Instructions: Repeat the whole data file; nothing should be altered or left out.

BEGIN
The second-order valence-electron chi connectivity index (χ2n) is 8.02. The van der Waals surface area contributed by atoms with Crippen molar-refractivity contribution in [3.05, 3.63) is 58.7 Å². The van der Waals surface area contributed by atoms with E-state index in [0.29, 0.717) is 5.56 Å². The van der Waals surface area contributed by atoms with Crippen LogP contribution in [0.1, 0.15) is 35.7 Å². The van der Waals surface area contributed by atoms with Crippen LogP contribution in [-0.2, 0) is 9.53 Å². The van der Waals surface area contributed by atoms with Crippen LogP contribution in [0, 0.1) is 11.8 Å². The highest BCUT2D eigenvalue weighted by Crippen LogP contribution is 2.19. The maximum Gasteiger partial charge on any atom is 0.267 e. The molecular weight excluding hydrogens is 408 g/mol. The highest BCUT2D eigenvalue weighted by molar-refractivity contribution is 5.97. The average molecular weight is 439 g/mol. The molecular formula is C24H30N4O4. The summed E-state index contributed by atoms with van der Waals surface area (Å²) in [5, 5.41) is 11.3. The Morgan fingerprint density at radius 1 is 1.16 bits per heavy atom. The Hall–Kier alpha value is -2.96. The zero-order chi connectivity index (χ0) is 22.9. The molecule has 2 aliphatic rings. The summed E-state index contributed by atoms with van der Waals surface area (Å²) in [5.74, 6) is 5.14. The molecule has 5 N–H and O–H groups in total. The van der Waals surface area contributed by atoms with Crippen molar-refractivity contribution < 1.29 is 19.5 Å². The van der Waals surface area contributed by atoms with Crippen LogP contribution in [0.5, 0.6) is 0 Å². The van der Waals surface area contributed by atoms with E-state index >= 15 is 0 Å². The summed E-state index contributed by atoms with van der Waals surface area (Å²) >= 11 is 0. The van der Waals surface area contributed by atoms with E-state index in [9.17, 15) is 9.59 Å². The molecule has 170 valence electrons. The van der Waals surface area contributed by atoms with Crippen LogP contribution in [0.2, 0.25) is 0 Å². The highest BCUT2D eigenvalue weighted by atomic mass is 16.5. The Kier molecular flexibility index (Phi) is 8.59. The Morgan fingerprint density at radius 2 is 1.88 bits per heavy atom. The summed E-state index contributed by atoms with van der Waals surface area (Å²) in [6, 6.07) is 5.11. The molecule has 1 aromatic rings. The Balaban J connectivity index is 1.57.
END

The second-order valence-electron chi connectivity index (χ2n) is 8.02. The van der Waals surface area contributed by atoms with Crippen molar-refractivity contribution in [3.05, 3.63) is 58.7 Å². The van der Waals surface area contributed by atoms with E-state index in [0.29, 0.717) is 5.56 Å². The van der Waals surface area contributed by atoms with Crippen LogP contribution in [0.1, 0.15) is 35.7 Å². The van der Waals surface area contributed by atoms with Crippen LogP contribution in [-0.2, 0) is 9.53 Å². The van der Waals surface area contributed by atoms with Crippen LogP contribution in [0, 0.1) is 11.8 Å². The highest BCUT2D eigenvalue weighted by Crippen LogP contribution is 2.19. The maximum Gasteiger partial charge on any atom is 0.267 e. The molecular weight excluding hydrogens is 408 g/mol. The highest BCUT2D eigenvalue weighted by molar-refractivity contribution is 5.97. The average molecular weight is 439 g/mol. The molecular formula is C24H30N4O4. The summed E-state index contributed by atoms with van der Waals surface area (Å²) in [5, 5.41) is 11.3. The Morgan fingerprint density at radius 1 is 1.16 bits per heavy atom. The Hall–Kier alpha value is -2.96. The zero-order chi connectivity index (χ0) is 22.9. The molecule has 2 aliphatic rings. The summed E-state index contributed by atoms with van der Waals surface area (Å²) in [5.74, 6) is 5.14. The molecule has 5 N–H and O–H groups in total. The van der Waals surface area contributed by atoms with Crippen molar-refractivity contribution < 1.29 is 19.5 Å². The van der Waals surface area contributed by atoms with Crippen LogP contribution in [0.5, 0.6) is 0 Å². The van der Waals surface area contributed by atoms with E-state index >= 15 is 0 Å². The summed E-state index contributed by atoms with van der Waals surface area (Å²) >= 11 is 0. The van der Waals surface area contributed by atoms with E-state index in [9.17, 15) is 9.59 Å². The molecule has 170 valence electrons. The van der Waals surface area contributed by atoms with Crippen LogP contribution in [0.2, 0.25) is 0 Å². The highest BCUT2D eigenvalue weighted by atomic mass is 16.5. The Kier molecular flexibility index (Phi) is 8.59. The Morgan fingerprint density at radius 2 is 1.88 bits per heavy atom. The summed E-state index contributed by atoms with van der Waals surface area (Å²) in [6, 6.07) is 5.11. The molecule has 1 aromatic rings. The Balaban J connectivity index is 1.57.